R-19:    Large profile data will be stored in a customized profile data model in the meta-data database.

R-20:    Small profile data can be stored in the ASP.NET profile system.

4.2       Web pages

Because of ASP.NET, every page will be a container of controls and other predefined elements. These pages will be placed in a navigational structure as defined in the Functional Requirements document.

Each page itself will have to follow the guidance rules below.

R-21:    Use a clear page name logical in the complete navigational structure.

R-22:    Try to use the shortest page name possible. Do not repeat terms already used in a lower level of the navigational hierarchy.

R-23:    Use a meaningful page class name. Probably reflecting the page name.

R-24:    Use for every level in the navigational structure a reflecting namespace to prevent class name collisions.

R-25:    Try not to clutter the page with a lot of components. Sometimes it is better to use more pages, popups or wizards.

R-26:    For database components, try to keep database communication to a minimum to keep page loading fast.

R-27:    Do not use ASP.NET controls if you could use HTML instead to minimize resources.

R-28:    Data should be kept visible as much as possible. Unnecessary data should be hidden.

R-29:    Scrollbars should be always visible, using overflow CSS elements.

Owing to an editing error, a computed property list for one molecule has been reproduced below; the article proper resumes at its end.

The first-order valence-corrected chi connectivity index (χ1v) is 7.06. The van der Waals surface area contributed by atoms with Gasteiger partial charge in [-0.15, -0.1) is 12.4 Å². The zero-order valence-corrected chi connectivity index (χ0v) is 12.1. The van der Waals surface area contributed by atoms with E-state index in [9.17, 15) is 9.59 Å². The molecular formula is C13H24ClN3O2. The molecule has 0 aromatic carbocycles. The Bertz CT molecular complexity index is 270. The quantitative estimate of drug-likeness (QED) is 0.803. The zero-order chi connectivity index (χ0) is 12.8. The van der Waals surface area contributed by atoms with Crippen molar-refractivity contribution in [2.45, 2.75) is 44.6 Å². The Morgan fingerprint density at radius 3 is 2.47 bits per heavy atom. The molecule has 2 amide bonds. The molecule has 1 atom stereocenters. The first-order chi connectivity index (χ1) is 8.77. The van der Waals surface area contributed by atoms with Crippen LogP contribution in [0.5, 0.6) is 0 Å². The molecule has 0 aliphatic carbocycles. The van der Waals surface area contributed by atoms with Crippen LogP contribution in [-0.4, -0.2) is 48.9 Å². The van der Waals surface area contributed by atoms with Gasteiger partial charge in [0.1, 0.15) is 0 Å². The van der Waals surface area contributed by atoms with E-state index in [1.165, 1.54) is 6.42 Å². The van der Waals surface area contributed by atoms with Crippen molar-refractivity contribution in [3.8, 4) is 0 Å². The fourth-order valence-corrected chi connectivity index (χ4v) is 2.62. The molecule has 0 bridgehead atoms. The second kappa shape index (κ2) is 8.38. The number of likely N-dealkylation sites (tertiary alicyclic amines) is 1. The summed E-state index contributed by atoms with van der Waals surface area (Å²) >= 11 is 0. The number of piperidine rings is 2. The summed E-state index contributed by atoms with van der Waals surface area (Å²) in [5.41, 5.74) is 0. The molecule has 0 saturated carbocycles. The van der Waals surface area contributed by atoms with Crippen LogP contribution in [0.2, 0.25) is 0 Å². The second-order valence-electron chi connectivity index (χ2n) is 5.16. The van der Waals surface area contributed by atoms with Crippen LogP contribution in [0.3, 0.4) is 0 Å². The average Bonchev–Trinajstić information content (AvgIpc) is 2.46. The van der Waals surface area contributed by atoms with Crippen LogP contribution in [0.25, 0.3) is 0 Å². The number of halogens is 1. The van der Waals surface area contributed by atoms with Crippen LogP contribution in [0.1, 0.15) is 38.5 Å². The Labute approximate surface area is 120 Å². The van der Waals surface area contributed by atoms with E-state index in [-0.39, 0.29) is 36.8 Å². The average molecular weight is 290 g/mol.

R-30:    Document every method and the complete page class itself. Describe what the page does and how the page lifecycle works. Also use inline comments for long or difficult source code.

R-31:    Give all controls on the page a useful name.

4.3       Data flow

There are some strict requirements for the data flow, because they are closely related to the goals of the online reporting system. Some of these goals are therefore transformed to requirements below.

R-32:    The ERP Reporting Tool should be able to access external databases or data sources.

R-33:    Users should be able to compose reports and select which data should be shown. The data will come from the data sources supported by the ERP Reporting Tool.

R-34:    Reports will only be shown to people who have the right permissions to access them.

R-35:    Users can view reports online and sometimes can store additional data.

When you connect these requirements together you can see a clear relationship in data flow. To better understand this there has been made an implementation proposal.

4.3.1       Implementation

This solution describes how data will be processed in the system. This will be done by several components and therefore there is a flow of data trough the system.

R-36:    It should be possible to connect to a data source by its own interface or system file management.

R-37:    To make it possible to access different data sources, there will be an adapter for each type of data source.

R-38:    A compiler will fetch data from a data source trough the adapter and format it to data that will be useful and readable for the system.

R-39:    All data from data sources will be stored in the raw-data database. It also stores additional data inserted by special administration forms.

R-40:    With the formatter it is possible to reformulate raw data in a logical sense and produce reports in the form of report structs.

R-41:    The meta-data database stores all information needed to output and transform raw data to users.

R-42:    Data will be outputted to the user by using report structs to extract the right data from the raw-data database, filter it with the predefined filter and if the user has the right permissions defined by the viewer restrictions, then the user will see a view in the browser.